LIVE: Magnolia Park @ Boston Music Room, London

By Katherine Allvey

Outside, the late summer sun drifts into autumn here in the year 2023. But inside the Boston Music Room, it’s springtime circa 2006. It’s the evening of Magnolia Park’s festival warmup show, some three days before they would take to the stage at Reading and Leeds, and it’s very much a first draft of what they would later present. For us in the audience, it’s a privilege to peek behind the professional curtain and take part in the informality of what was essentially a rehearsal with extra bells and whistles. It’s a cliché to describe a show as having a ‘party atmosphere’, but the party that Magnolia Park are bringing this evening is a very specific one. The ambiance of the venue is akin to a school hall, complete with a slightly limp mirrorball, and the party was the one with that specific sparkling moment where a kid in your class introduces you to a band who are destined to change your musical trajectory forever. The band’s slant on the genre is simultaneously original and another step in the well-trodden pop punk staircase, and we get to see them both as people and rockstars for one brief evening.

Of course, there are some creases in Magnolia Park’s performance which will inevitably be ironed out before igniting the crowd at Reading. There are awkwardly long pauses between songs to introduce two of the band’s mums (“We couldn’t have done any of this without our moms,” Roberts grins) and a lot of fumbling with nervous crowd banter. We happily play along, wanting to support them on their test run. But all these drawbacks fade into insignificance when Magnolia Park throw out the first line of ‘Misfits’. Roberts moves with assertive ease, alternating between lip syncing to the crowd choruses and quick twisting jumps. Rather than conducting our adoring vocals, he twitches his hands like he’s using a secret system to identify members of an exclusive club. Live, ‘Breathing’ is far more industrial than the dance beats of the studio version would suggest, whereas ‘Do Or Die’ has a vital aggression when performed. It could easily be the anthem for a parallel universe where a post-apocalyptic Linkin Park rule a gang of steampunk pre-teens.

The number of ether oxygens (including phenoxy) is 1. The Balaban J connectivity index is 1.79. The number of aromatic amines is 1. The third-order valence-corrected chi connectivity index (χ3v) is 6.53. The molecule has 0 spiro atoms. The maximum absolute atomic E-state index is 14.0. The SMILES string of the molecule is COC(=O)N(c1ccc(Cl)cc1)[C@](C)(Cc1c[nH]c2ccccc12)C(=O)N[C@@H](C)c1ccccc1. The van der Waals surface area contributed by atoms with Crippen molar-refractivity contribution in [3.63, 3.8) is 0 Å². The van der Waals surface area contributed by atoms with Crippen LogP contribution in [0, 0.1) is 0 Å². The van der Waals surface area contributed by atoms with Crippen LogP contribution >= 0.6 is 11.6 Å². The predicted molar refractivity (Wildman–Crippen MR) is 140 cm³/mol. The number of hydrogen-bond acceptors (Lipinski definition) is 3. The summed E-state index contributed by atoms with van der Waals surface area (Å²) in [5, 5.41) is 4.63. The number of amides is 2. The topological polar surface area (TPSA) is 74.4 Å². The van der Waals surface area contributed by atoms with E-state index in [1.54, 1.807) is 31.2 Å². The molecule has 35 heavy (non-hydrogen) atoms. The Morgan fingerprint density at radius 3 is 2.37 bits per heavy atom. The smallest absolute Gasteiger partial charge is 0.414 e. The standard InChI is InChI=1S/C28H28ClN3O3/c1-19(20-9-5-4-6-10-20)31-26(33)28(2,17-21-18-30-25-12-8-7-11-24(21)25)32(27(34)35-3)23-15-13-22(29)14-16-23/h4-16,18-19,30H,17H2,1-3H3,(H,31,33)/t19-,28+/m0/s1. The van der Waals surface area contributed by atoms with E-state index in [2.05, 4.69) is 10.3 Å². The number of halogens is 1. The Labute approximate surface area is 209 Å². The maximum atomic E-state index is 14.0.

If you’ve ever, even for a second, doubted Magnolia Park’s punk credentials, their performance of ‘Don’t Be Racist’ will stop you in your tracks like a steel bar. “Who here has had racist shit happen to them? Who here hates racist people?” vocalist Joshua Roberts questions the crowd before taking a moment to introduce pit safety rules, then launches into his personal trope-twisting response to racial prejudice. The hot sweat running down your back instantly chills as he turns Rage Against Machine’s line ‘Fuck you, won’t do what you tell me’ into an a Cappella lament, equal parts vicious lullaby and crooning anarchy. Roberts sings from a place deep inside him with honesty in his uncensored response to hostility.

At the other end of the spectrum is ‘Liar’, with Vincent Ernst taking over vocal duties. He’s a fanboy for his own band and us simultaneously. Live, it’s teenage trash Burn Book snark with beautiful chimes and bounces. The pit bubbles like a frenzied cauldron, and overflows when they cover Fall Out Boy’s ‘Sugar, We’re Goin Down’. The real release comes during the final song, ‘Sick Of It All’; the crowd, from Mexico, Bournemouth and everywhere in between, are invited onstage to completely blur the barriers between us and them. A guy from the Netherlands snatches Roberts’ microphone to spontaneously take over as the vocalist clutches his knees in laughter.

All good things must come to an end, and a Magnolia Park show is no exception. Their set was painfully short. When Roberts announces the last song forty five minutes after opening, it feels like he must been joking, but sadly not. Some fifty three minutes after Magnolia Park took the stage, the crowd are already mid-flow back to the Tube. However, even if they’d performed a four hour long epic of their entire back catalogue, it would have seemed too short. Their energy is empowering and invigorating in equal measure, and it’s unlikely they’ll play a venue this small in London again.